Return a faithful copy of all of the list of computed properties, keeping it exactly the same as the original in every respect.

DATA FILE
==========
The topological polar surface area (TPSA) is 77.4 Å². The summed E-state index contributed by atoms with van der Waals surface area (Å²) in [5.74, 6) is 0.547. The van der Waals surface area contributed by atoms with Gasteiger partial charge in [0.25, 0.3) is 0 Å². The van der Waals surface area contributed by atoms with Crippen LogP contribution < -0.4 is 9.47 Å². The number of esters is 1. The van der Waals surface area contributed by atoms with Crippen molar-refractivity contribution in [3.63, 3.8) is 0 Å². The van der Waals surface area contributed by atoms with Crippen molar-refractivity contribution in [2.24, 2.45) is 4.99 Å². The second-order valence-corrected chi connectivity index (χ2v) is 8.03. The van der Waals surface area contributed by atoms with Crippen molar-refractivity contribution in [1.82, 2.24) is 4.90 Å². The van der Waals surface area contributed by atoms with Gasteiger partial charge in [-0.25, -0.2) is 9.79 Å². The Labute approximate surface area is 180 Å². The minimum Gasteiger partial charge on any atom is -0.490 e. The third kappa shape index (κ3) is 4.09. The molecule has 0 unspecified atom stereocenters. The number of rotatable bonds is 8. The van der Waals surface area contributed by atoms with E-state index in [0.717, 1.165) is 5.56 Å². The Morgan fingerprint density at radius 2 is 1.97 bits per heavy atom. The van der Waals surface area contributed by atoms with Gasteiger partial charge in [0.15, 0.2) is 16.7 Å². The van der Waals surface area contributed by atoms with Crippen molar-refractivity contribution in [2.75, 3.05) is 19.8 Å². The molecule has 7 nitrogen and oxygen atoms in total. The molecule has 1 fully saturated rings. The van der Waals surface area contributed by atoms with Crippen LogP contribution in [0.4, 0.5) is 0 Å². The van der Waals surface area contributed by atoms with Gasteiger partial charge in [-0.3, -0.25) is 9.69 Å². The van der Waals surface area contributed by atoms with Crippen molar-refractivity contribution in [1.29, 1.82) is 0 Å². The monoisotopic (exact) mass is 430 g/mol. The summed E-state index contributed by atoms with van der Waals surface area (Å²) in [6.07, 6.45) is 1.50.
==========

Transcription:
The topological polar surface area (TPSA) is 77.4 Å². The summed E-state index contributed by atoms with van der Waals surface area (Å²) in [5.74, 6) is 0.547. The van der Waals surface area contributed by atoms with Gasteiger partial charge in [0.25, 0.3) is 0 Å². The van der Waals surface area contributed by atoms with Crippen LogP contribution < -0.4 is 9.47 Å². The number of esters is 1. The van der Waals surface area contributed by atoms with Crippen molar-refractivity contribution in [3.63, 3.8) is 0 Å². The van der Waals surface area contributed by atoms with Crippen molar-refractivity contribution in [2.24, 2.45) is 4.99 Å². The second-order valence-corrected chi connectivity index (χ2v) is 8.03. The van der Waals surface area contributed by atoms with Crippen molar-refractivity contribution in [1.82, 2.24) is 4.90 Å². The van der Waals surface area contributed by atoms with Gasteiger partial charge in [-0.25, -0.2) is 9.79 Å². The Labute approximate surface area is 180 Å². The minimum Gasteiger partial charge on any atom is -0.490 e. The third kappa shape index (κ3) is 4.09. The molecule has 0 unspecified atom stereocenters. The number of rotatable bonds is 8. The van der Waals surface area contributed by atoms with E-state index in [0.717, 1.165) is 5.56 Å². The Morgan fingerprint density at radius 2 is 1.97 bits per heavy atom. The van der Waals surface area contributed by atoms with Gasteiger partial charge in [0.15, 0.2) is 16.7 Å². The van der Waals surface area contributed by atoms with Crippen molar-refractivity contribution in [2.75, 3.05) is 19.8 Å². The molecule has 7 nitrogen and oxygen atoms in total. The molecule has 1 fully saturated rings. The van der Waals surface area contributed by atoms with Crippen LogP contribution in [0.4, 0.5) is 0 Å². The van der Waals surface area contributed by atoms with Gasteiger partial charge in [-0.3, -0.25) is 9.69 Å². The van der Waals surface area contributed by atoms with Crippen molar-refractivity contribution in [1.29, 1.82) is 0 Å². The monoisotopic (exact) mass is 430 g/mol. The summed E-state index contributed by atoms with van der Waals surface area (Å²) in [6.07, 6.45) is 1.50.